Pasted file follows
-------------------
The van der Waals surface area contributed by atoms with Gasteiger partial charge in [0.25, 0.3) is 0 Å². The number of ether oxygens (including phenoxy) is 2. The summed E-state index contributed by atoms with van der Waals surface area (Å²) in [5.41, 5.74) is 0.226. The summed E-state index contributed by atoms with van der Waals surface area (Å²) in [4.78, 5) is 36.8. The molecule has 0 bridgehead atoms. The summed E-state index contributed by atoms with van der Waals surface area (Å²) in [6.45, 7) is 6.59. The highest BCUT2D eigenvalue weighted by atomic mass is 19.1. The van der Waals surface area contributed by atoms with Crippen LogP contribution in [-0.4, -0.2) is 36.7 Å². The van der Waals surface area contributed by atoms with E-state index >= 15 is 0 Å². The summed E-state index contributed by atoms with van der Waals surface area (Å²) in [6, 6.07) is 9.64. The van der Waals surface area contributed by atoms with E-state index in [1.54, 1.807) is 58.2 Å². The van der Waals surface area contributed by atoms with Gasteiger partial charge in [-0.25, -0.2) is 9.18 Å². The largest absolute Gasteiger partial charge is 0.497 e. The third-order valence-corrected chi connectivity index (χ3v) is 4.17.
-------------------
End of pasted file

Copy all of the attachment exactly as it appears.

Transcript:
The van der Waals surface area contributed by atoms with Gasteiger partial charge in [0.25, 0.3) is 0 Å². The number of ether oxygens (including phenoxy) is 2. The summed E-state index contributed by atoms with van der Waals surface area (Å²) in [5.41, 5.74) is 0.226. The summed E-state index contributed by atoms with van der Waals surface area (Å²) in [4.78, 5) is 36.8. The molecule has 0 bridgehead atoms. The summed E-state index contributed by atoms with van der Waals surface area (Å²) in [6.45, 7) is 6.59. The highest BCUT2D eigenvalue weighted by atomic mass is 19.1. The van der Waals surface area contributed by atoms with Crippen LogP contribution in [-0.4, -0.2) is 36.7 Å². The van der Waals surface area contributed by atoms with E-state index >= 15 is 0 Å². The summed E-state index contributed by atoms with van der Waals surface area (Å²) in [6, 6.07) is 9.64. The van der Waals surface area contributed by atoms with E-state index in [1.54, 1.807) is 58.2 Å². The van der Waals surface area contributed by atoms with Gasteiger partial charge in [-0.25, -0.2) is 9.18 Å². The largest absolute Gasteiger partial charge is 0.497 e. The third-order valence-corrected chi connectivity index (χ3v) is 4.17.